Warning: Video might be disturbing to some viewers.
The footage was captured in Middle Swan, about 15 miles northeast of Perth at 11 a.m. on Aug. 11, Yahoo News reported.
The incident caught the attention of the Western Australia Police Force’s Midland District, who wrote on Facebook that officials “are looking for assistance in relation to a road rage incident that occurred at 11am today on Roe Highway in Middle Swan. If you have dash cam footage of the incident can you please contact Midland Police.”
In the footage, the two men are seen throwing punches at each other and appear to be oblivious to the cars passing by them.
Witnesses said that the cars were driving too close to one another before it developed into an all-out brawl, 7News reported.
“He was really angry and he got beaten up pretty bad,” a witness told the news outlet.
“All the other cars they were stopped behind him. They were honking and all the cars around us, all the drivers and passengers got out to try separate them,” witness Jake Dragicevich said.
One of the men ultimately retreated.
“Take a chill pill, it’s not worth it,” Dragicevich said of the fight.
In the video published by 9News, a man in black is seen throwing an overhand right punch at the much larger man wearing a blue sports jersey.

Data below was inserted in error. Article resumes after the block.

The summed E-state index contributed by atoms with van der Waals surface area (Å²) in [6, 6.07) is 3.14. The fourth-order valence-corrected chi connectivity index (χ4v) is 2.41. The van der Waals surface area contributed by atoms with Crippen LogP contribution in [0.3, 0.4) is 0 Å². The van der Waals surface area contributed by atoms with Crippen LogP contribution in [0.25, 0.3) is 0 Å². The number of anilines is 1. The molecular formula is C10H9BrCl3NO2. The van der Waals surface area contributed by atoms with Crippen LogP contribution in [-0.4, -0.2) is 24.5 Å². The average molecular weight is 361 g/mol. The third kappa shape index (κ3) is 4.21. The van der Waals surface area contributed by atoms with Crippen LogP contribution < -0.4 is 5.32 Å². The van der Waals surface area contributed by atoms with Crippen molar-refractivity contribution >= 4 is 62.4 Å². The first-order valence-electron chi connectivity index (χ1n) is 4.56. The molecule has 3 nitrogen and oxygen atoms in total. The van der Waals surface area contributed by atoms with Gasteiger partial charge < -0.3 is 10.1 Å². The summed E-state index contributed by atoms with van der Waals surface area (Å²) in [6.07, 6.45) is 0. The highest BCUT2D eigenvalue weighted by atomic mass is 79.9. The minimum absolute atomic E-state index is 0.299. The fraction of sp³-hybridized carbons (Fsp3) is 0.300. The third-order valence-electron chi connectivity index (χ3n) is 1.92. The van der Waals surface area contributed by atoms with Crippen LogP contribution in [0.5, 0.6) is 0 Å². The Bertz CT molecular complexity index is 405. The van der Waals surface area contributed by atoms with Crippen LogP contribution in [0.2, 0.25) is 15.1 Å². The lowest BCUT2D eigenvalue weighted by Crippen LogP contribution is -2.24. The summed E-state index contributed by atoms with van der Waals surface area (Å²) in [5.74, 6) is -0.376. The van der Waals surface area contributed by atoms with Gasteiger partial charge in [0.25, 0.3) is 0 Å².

The larger man then gets on top of the man wearing black and rains punches on him and tosses him around.
Neither of the men were hospitalized.
It’s not clear who initiated the fight as the 9News footage appeared to have been edited.
Social media users commented on the matter, describing the fracas as “disgusting.”
“Totally disgusting. Where are some peoples’ manners. Hope the police deal with it,” one person wrote, according to Yahoo.
“There is no need for this,” another said.
The West Australian newspaper reported that traffic was brought to a halt due to the brawl.
Other details about the case are not clear.
Crash Deaths in the United States
Tens of thousands of people are killed and millions injured each year from motor vehicle crashes, according to the Centers for Disease Control and Prevention (CDC). The CDC says these deaths cost more than $380 million in direct medical costs.
The major risk factors for crash deaths in the United States are not using seat belts, car seats, and booster seats (factors in over 9,500 crash deaths); drunk driving (a factor in more than 10,000 crash deaths); and speeding (contributing to more than 9,500 crash deaths).
According to 2017 data from the CDC, the 10 leading causes of death in the United States were: heart disease, cancer, unintentional injuries, chronic lower respiratory diseases, stroke, Alzheimer’s disease, diabetes, influenza and pneumonia, kidney disease, and suicide.
These further break down as follows: the most common are unintentional poisoning deaths (58,335), followed by motor vehicle traffic deaths (40,327), and unintentional fall deaths in third place (34,673).
The 10 leading causes accounted for 74 percent of all deaths in the United States in 2017.
Epoch Times reporter Tom Ozimek contributed to this report.